· At a hearing on 14 July 2006, the advocate for Power Grid Corporation of India argued on the issue of payment of NPV for paying of a 765 KV line running across the Chambal River . He highlighted that only 4 kilometers of the entire transmission line will be going through forest land. Therefore the NPV for the diversion of forest land should be 5 per cent of the cost of the line passing through forest land, and should not be determined by looking at the entire project cost. The matter was referred to the CEC for further detailed examination. It was also argued that no trees would be cut; only pruning will be done to facilitate clean passages for the lines.

· On 8 December 2006, among other matters, the case of the National Highway Authority of India's (NHAI) construction of a bypass to the city of Kota was considered. The NPV in this case had been calculated as Rs.25 crores. The counsel for NHAI argued that this construction involved the building of a bridge over River Chambal, and forest land is being used only for the two ends of the bridge. Therefore the entire cost of the bridge should not be taken while calculating the NPV. The court held an opinion that the details of the amount of NPV applicable is an issue for discussion in the larger NPV matter being deliberated upon, and not specifically for this case alone.

· On 9 March 2007, the court considered a case related to the construction of a reservoir and pipeline involving the Chambal Ghariyal Sanctuary. The project proponent highlighted that they were being asked to pay 5 per cent of the total cost of the project as the NPV for the diversion of the forest land. But, they argued, the construction involved only 1 kilometre of the forest land, and therefore the calculation should done keeping that in mind, i.e. 5 per cent of the construction cost which is within the sanctuary area. The court granted this request, as an exceptional case.

· More recently, at a hearing on 10 July 2007 before the CEC, representatives of the North Eastern Electric Power Corporation (NEEPCO) used a judgment in the Narmada Bachao Andolan (NBA) in the Supreme Court seeking exemption from payment from NPV. While the specific judgment was not deliberated at the hearing, the CEC simply asked NEEPCO to refer to the 26 September 2005 order, and sought explanation as to why the company should be exempt from the payment of NPV. They referred to the case of the Lower Subansiri hydro electric project in Aruanachal Pradesh where National Hydro Power Corporation has paid an amount of Rs.300 crores as NPV. More specifics were sought in writing from NEEPCO.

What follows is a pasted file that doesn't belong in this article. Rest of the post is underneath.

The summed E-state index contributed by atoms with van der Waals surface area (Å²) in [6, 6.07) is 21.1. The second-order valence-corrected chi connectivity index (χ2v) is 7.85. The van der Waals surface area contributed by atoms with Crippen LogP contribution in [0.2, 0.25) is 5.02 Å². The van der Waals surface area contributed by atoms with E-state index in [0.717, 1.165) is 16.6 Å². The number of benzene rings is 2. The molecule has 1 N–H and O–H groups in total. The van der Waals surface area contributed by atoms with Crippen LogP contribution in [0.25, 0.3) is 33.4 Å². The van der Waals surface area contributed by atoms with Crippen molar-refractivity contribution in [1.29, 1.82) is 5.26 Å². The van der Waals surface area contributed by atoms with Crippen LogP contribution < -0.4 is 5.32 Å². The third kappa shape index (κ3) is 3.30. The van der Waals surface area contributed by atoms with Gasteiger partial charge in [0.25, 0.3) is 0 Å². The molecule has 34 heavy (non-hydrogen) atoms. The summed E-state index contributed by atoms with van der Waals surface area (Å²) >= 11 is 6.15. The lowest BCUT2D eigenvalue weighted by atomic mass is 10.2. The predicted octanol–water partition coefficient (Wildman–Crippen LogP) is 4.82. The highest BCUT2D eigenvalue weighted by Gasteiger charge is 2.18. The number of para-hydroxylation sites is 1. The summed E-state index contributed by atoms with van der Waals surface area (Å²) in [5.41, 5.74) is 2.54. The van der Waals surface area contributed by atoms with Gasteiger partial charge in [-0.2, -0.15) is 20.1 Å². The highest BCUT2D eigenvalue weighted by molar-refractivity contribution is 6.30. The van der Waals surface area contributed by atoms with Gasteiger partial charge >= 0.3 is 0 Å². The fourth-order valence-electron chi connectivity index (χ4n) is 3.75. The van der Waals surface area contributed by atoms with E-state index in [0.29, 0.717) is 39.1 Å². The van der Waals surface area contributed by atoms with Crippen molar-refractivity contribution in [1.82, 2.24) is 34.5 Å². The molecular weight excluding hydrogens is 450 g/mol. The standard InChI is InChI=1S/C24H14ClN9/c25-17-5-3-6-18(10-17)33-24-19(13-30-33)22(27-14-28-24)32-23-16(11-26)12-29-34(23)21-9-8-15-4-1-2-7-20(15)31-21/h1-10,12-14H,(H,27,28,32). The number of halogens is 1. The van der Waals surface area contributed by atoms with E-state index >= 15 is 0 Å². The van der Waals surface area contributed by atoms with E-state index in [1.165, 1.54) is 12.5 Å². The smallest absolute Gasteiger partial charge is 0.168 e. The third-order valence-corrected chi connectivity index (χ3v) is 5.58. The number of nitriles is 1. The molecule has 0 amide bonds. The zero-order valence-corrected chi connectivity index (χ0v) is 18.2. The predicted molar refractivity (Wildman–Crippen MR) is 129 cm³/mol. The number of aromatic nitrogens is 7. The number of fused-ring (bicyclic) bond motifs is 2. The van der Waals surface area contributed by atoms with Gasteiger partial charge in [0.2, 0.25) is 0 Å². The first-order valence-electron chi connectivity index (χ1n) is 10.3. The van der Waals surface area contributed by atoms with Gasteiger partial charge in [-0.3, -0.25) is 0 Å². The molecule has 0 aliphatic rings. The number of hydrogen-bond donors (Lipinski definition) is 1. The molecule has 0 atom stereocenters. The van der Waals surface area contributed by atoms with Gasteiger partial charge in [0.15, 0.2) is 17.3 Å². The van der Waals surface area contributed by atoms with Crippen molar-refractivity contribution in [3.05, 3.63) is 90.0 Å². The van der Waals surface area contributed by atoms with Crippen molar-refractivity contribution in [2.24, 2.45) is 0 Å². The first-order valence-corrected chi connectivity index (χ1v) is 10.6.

The progress of each of these cases to date is too voluminous to present here. These examples, however, represent the different arguments that have been used in the court to get one's way around the payment of NPV. Further, it is noteworthy that each situation has been argued differently at different points of time. If a range of arguments can be mounted against the need for NPV, then the very purpose of establishing costs for such diversion of land becomes diluted, and it remains to be seen how the court rules on such diverse claims.

The Supreme Court has set up a committee under the Chairpersonship of environmental economist Dr. Kanchan Chopra of the Institute of Economic Growth to establish in a detailed manner how NPV can be calculated. The committee has submitted its report, but this is yet to be discussed in court. For the moment, however, the September 2005 order still holds, and surely project proponents are having to face up to costs they would previously have ignored.

One shortcoming noticed in nearly all the arguments so far is that the value of forests is being determined in purely economic terms. A simple economic value allows project proponents to pay off huge amounts, or increasingly, develop fine arguments to scuttle the need for such payment. Many other considerations are invariably lost: the assessment of loss of the spiritual association with various patches of forests that communities have had over generations; the evaluation of how much life forests that are being diverted support or would do so in the future; the habitats of wildlife in these forests; and so on. Sadly, such principles rarely have a place in development policy and planning in India today, leave alone the legal arena.

Kanchi Kohli
27 Jul 2007

Kanchi Kohli is based in New Delhi and a member of the Kalpavriksh Environmental Action Group.

URL for this article:
http://www.indiatog ether.org/ 2007/jul/ env-nonpv. htm

Friday, July 27, 2007

Hunger strike over India's lost paradise

By Andrew Buncombe in Delhi

Published: 27 July 2007